Ella Wiesenfelder has been coming to Barstons Child’s Play her whole life, so naturally it’s where she wanted to be on the afternoon of her 8th birthday.
She had already picked out a Lego spaceship and a magic kit with 150 tricks for herself and was now helping her 6-year-old sister, Cora, make a selection.
“How about this?” she asked, holding up a pony that changes colors in the bath.
“This is fun. It’s much better than shopping online,” she said, “because I don’t know how to use the computer.”
Ella and Cora, it’s fair to say, are not Toys R Us kids.
Last week, the big-box toy retailer filed for bankruptcy protection after a long, losing battle to sell its own brand of fun. Competitors have pulled ahead with better customer service in stores and better shopping experiences, prices and selection online. Ultimately, though, it was a heap of $7.9 billion in debt – mostly dating to a 2005 leveraged buyout – that did it in.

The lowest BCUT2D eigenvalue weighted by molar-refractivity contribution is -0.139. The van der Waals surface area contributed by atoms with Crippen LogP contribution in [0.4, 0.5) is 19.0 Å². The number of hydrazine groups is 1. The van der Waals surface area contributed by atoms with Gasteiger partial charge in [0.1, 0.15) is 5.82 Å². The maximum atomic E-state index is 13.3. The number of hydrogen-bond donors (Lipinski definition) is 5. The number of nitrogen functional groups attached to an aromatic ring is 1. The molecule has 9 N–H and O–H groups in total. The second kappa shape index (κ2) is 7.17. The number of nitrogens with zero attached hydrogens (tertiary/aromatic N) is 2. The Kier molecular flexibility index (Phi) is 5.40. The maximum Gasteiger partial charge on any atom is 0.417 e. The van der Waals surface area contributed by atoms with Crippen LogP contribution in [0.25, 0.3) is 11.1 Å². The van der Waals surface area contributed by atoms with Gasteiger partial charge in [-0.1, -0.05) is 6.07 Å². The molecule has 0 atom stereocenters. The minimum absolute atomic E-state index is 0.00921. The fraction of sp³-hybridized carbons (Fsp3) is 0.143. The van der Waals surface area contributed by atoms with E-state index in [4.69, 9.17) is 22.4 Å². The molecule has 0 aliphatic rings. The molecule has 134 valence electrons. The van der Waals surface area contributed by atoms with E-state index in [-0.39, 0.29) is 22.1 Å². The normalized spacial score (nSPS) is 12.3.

If Toys R Us is a private-equity horror story (not one for the kids), then mom-and-pop neighborhood toy shops are more like a fairy tale.
Here at Child’s Play in Washington, D.C., annual sales have been climbing about 3 percent a year as parents eschew megastores and online options in favor of the company’s four locations, which together bring in millions in annual revenue.
On a recent weekday afternoon, the store bustled with children. Their parents in tow said they come to the store regularly because they like the carefully curated selection, helpful employees, Lego-building events and the gift wrapping, which can come in handy when you drop in on the way to a birthday party.
“On top of all that, it’s just an amazing place to hang out,” said Mary Freeland, whose 8-year-old son was finding his way around a colorful parking garage. “They let my son play.”
Throughout the country, experts say, independent toy stores are seeing a revival as parents – and their children – look for unique shopping…